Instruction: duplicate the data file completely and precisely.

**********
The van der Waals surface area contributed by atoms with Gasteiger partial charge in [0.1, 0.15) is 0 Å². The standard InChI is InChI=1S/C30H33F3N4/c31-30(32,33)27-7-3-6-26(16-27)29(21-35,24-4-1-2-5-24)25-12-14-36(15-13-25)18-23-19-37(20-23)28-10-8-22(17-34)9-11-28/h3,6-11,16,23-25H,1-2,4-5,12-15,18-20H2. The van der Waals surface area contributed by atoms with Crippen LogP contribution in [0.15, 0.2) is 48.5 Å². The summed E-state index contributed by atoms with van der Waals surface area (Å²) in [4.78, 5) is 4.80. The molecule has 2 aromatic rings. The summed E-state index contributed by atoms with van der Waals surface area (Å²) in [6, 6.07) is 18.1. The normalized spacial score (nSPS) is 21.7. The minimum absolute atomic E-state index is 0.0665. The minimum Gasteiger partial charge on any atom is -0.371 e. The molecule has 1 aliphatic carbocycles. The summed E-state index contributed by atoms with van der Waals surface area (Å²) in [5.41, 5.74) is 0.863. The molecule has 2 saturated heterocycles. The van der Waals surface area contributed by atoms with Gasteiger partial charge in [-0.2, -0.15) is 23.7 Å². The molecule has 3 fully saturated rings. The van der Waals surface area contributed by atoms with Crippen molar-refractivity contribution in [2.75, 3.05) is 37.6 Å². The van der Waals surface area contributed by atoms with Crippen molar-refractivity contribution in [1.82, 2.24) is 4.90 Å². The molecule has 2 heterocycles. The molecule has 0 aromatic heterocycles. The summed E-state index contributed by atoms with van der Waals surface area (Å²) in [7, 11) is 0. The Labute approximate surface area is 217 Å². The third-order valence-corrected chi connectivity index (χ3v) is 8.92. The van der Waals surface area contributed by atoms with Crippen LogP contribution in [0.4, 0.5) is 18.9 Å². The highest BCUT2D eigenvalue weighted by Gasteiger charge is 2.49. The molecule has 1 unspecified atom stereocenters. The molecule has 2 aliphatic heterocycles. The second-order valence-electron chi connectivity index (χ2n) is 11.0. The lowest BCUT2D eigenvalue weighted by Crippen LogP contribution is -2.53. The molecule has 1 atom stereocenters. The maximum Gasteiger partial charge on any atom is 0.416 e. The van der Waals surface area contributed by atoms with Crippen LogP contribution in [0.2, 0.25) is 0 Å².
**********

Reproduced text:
The van der Waals surface area contributed by atoms with Gasteiger partial charge in [0.1, 0.15) is 0 Å². The standard InChI is InChI=1S/C30H33F3N4/c31-30(32,33)27-7-3-6-26(16-27)29(21-35,24-4-1-2-5-24)25-12-14-36(15-13-25)18-23-19-37(20-23)28-10-8-22(17-34)9-11-28/h3,6-11,16,23-25H,1-2,4-5,12-15,18-20H2. The van der Waals surface area contributed by atoms with Crippen LogP contribution in [0.15, 0.2) is 48.5 Å². The summed E-state index contributed by atoms with van der Waals surface area (Å²) in [4.78, 5) is 4.80. The molecule has 2 aromatic rings. The summed E-state index contributed by atoms with van der Waals surface area (Å²) in [6, 6.07) is 18.1. The normalized spacial score (nSPS) is 21.7. The minimum absolute atomic E-state index is 0.0665. The minimum Gasteiger partial charge on any atom is -0.371 e. The molecule has 1 aliphatic carbocycles. The summed E-state index contributed by atoms with van der Waals surface area (Å²) in [5.41, 5.74) is 0.863. The molecule has 2 saturated heterocycles. The van der Waals surface area contributed by atoms with Gasteiger partial charge in [-0.2, -0.15) is 23.7 Å². The molecule has 3 fully saturated rings. The van der Waals surface area contributed by atoms with Crippen molar-refractivity contribution in [2.75, 3.05) is 37.6 Å². The van der Waals surface area contributed by atoms with Crippen molar-refractivity contribution in [1.82, 2.24) is 4.90 Å². The molecule has 2 heterocycles. The molecule has 0 aromatic heterocycles. The summed E-state index contributed by atoms with van der Waals surface area (Å²) in [7, 11) is 0. The Labute approximate surface area is 217 Å². The third-order valence-corrected chi connectivity index (χ3v) is 8.92. The van der Waals surface area contributed by atoms with Crippen LogP contribution in [0.4, 0.5) is 18.9 Å². The highest BCUT2D eigenvalue weighted by Gasteiger charge is 2.49. The molecule has 1 unspecified atom stereocenters. The molecule has 2 aliphatic heterocycles. The second-order valence-electron chi connectivity index (χ2n) is 11.0. The lowest BCUT2D eigenvalue weighted by Crippen LogP contribution is -2.53. The molecule has 1 atom stereocenters. The maximum Gasteiger partial charge on any atom is 0.416 e. The van der Waals surface area contributed by atoms with Crippen LogP contribution in [0.2, 0.25) is 0 Å².